Forced to think inside the box
When latin letters became typography, they took the physical form of little boxes. With that sidebearings were born, still to be found in digital fonts today. Letters consist not only of their shape, but also of a beginning and an end. What might have worked for Gutenberg’s boxy blackletter, soon resulted in individual solutions for different printing sorts: parallelograms to compensate for the slant of designs, bits removed from the rectangles to allow kerning. But in essence it’s still the way it works in digital type: sidebearings define the rectangles, kerning the exceptions to the rectangles. As type designer Nina Stössinger has put it: “We’re still stuck to that old metaphor and I wonder if it has to be that way.”
Due to the exceptional nature of kerning, it doesn’t scale well either. With an increasing number of glyphs in a font, the number of potential kerning pairs grows exponentially. Bianca Berning confirms this from practice, not only does kerning take up a lot of time, it also takes up a lot of space in the font files. Class-based kerning only helps to a certain degree.
There are efforts made to move away from the box. John Hudson shows examples of how Microsoft handles text setting math equations, where letters don’t adhere to a baseline. Fonts like Cambria Math have “sidebearings” in the form of rectilinear polygons that allow a good fit even when lettershapes are moved vertically.
When Toshi Omagari designed Bubble Kern, a tool to assist with kerning, he was inspired by this approach. Here the designer draws a shape around letters, Bubble Kern creates kerning pairs and values based on these shapes. Even the ones the type designer may not have considered. It’s not failproof, he says, and might require additional kerning, but it can speed up the kerning process.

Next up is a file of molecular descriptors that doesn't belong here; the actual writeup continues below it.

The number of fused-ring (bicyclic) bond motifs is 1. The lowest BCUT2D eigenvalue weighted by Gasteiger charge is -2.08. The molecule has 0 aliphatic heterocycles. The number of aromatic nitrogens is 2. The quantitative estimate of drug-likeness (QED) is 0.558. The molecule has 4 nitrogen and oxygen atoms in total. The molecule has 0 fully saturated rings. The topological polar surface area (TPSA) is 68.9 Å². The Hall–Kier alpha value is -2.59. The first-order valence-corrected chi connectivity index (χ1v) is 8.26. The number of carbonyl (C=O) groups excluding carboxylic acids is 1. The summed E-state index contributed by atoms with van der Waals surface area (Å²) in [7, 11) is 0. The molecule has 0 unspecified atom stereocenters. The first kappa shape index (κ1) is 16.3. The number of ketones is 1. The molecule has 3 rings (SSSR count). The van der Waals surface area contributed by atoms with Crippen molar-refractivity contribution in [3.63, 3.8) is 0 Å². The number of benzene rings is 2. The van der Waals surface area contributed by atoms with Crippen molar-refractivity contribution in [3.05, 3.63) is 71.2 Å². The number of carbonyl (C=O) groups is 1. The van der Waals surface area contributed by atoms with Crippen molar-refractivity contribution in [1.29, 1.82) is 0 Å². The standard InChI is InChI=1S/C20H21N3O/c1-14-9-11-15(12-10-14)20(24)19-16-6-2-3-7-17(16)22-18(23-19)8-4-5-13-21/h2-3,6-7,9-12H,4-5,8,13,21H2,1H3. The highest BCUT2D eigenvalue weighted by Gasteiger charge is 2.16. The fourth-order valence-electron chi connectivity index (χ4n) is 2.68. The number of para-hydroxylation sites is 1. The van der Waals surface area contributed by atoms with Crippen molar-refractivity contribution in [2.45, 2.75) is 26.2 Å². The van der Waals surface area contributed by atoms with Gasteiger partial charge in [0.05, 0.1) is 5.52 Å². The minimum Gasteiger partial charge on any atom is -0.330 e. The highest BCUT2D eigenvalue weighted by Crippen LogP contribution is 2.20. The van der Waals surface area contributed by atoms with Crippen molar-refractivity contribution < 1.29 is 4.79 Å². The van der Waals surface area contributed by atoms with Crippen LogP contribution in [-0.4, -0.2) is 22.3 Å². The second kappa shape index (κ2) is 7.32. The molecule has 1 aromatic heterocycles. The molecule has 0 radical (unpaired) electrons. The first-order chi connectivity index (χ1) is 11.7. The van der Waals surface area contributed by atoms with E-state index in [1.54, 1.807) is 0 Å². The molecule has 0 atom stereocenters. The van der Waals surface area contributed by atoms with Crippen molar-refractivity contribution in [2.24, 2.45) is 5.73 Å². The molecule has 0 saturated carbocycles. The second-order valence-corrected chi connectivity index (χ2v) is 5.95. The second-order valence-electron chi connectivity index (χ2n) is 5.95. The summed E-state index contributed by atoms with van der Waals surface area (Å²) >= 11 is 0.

The bigger issue: complex non-latin scripts
The model of boxes and exceptions might be tedious and overly complicated for latin type, but it doesn’t compare to the issues it created for languages and scripts that have a entirely different approach. Forcing this current system onto complex scripts, often doesn’t do them justice. John Hudson shows Telugu, where letters are stacked vertically and need a more precisely defined space around them. He also points to the arabic script, where the space between letters can vary depending on form. He raises the question of what it is exactly that needs to be spaced, is it really the glyphs themselves? Sahar Afshar also shows examples of the arabic script, its calligraphic nature allows a lot of freedom in varying forms and vertical positioning. Arabic writing can expand and contract und fill a space more freely in all directions. These liberties have a hard time finding a place in typography that is defined by horizontally placed consecutive rectangles of the latin script. One approach to solve some of these issues is presented by Victor Gaultney. In the Graphite technology, designers can define areas where diacritical marks can be placed, in clusters of letters the marks get shifted around automatically in order to avoid collisions. The advantage of this is that designers of type don’t need to anticipate all possible letter combinations beforehand.
Don’t be a square
So what solutions can be implemented to overcome these problems? Solutions occur at different stages: tools like Bubble Kern try to optimize a process that works with the current solution, Graphite aims to supplement current font technology. Victor Gaultney as well as Toshi Omagari can see their ideas find their way into OpenType and work on font level. Rob McKaughn urges to keep focussing on what we are trying to solve: solutions for a workflow or something millions of people who read and write in complex scripts could benefit from. John Hudson also proposes aiming higher, if we are to overhaul the box and kern model why should we still draw shapes around shapes, why not think bigger? There are currently several experimental approaches with neural networks assisting in type design – compared to that spacing and kerning are more trivial issues. A well trained neural network could provide solutions. One level higher is text rendering, Bianca Berning asks if these issues couldn’t be solved dynamically in real time?
At a conference dedicated to showcasing the efforts made to make variable fonts a reality, this all still seems a long way off. But who knows, maybe fluid fonts will be the main theme in ten years time.